The micro-blogging company said that complying with the requirements set out in the Government's draft Communications Data Bill could place the firm in a "legally untenable position".
Twitter's concerns were outlined in written evidence (449-page / 3.18MB PDF) submitted to a Parliamentary committee. The Joint Committee, which is made up of both MPs and Peers, is currently scrutinising the Bill which the Government published in June.
The US social networking company raised concerns with parts of the Bill that could require businesses that transmit "communications by any means involving the use of electrical or electro-magnetic energy" to store "traffic data, use data or subscriber data" relevant to communications sent over their networks for up to a year.
Twitter said that it may inadvertently collect information of non-UK users of its service during the process of complying with the requirement. This, it said, could cause it to break privacy, data protection and data retention laws that apply in other jurisdictions, the company said.
"We would be interested to understand what consideration was given to issues of proportionality in the drafting of this provision as well as some cross‐jurisdictional challenges which may arise," Twitter's submission to the Joint Committee said. "For example, it is possible and indeed highly likely that this type of monitoring would result in the collection and retention of data on users who are outside of the United Kingdom. This has the potential to place us in a legally untenable position with respect to privacy, data retention and data protection laws elsewhere in the world."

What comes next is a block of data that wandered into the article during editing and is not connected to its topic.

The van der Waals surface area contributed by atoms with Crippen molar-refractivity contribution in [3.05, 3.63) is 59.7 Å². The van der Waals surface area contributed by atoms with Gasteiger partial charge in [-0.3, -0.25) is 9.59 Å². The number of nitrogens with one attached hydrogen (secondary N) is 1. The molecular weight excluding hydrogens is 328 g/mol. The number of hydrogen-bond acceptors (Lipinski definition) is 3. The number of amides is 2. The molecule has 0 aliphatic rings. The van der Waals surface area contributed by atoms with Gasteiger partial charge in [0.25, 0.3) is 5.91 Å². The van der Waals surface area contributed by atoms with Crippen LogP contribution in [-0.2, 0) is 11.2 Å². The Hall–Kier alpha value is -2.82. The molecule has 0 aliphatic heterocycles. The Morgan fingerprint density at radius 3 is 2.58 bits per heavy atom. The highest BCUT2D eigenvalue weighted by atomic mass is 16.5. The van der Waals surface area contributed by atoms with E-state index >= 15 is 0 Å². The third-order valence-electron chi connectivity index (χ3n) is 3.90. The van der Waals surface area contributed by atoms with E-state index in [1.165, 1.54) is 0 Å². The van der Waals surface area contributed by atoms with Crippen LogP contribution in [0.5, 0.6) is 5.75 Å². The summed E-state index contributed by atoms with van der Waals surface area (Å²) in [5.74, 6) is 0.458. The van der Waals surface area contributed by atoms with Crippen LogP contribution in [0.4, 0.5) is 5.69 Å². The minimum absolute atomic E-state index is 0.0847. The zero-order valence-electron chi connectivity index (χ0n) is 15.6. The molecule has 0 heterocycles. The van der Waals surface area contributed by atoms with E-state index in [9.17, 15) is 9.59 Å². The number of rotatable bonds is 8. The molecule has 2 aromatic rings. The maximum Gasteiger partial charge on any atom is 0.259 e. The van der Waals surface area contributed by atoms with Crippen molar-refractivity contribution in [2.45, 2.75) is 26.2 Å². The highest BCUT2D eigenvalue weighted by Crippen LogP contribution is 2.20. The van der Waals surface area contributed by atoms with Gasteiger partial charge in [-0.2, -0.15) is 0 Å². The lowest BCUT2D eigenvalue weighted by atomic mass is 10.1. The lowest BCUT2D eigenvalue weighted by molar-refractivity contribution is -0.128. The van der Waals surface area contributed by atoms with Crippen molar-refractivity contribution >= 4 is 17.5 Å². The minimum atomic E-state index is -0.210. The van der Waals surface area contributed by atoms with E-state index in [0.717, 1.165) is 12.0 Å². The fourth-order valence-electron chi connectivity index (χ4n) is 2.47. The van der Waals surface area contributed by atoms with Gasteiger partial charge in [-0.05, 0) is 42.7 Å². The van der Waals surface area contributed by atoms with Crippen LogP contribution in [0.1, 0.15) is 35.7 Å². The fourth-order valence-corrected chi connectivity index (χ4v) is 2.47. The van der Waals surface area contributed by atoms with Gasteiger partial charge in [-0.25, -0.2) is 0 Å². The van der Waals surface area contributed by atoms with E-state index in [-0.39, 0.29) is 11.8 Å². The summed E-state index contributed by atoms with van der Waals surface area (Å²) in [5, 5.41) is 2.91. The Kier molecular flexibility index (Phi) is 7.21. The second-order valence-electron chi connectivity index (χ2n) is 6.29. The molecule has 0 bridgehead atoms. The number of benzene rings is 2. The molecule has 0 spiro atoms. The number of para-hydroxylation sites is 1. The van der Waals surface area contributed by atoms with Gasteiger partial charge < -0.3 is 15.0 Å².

"Following on from the above, we would welcome some clarity on how the provisions of this Bill work in concert with other requirements placed on global companies with respect to user privacy and data retention. These could include EU Data Retention and Data Protection Directives as incorporated into domestic laws in member states, human rights legislation as well as privacy and data retention legal frameworks in the United States, and elsewhere," the company added.
The Government published the draft Communications Data Bill after police and intelligence agencies complained that existing laws providing powers of surveillance were insufficient to combat criminals' ever-advancing use of technology. However the proposals have been dubbed a 'snoopers' charter' by civil liberty campaigners and have also drawn criticism from the Internet Service Providers Association (ISPA).
Under the Bill the Home Secretary could issue an order forcing any business that transmits "communications by any means involving the use of electrical or electro-magnetic energy" to store communications data in the form of "traffic data, use data or subscriber data" relevant to communications sent over their networks, such as by email or the internet, generally for up to a year. The data does not include the content of those communications.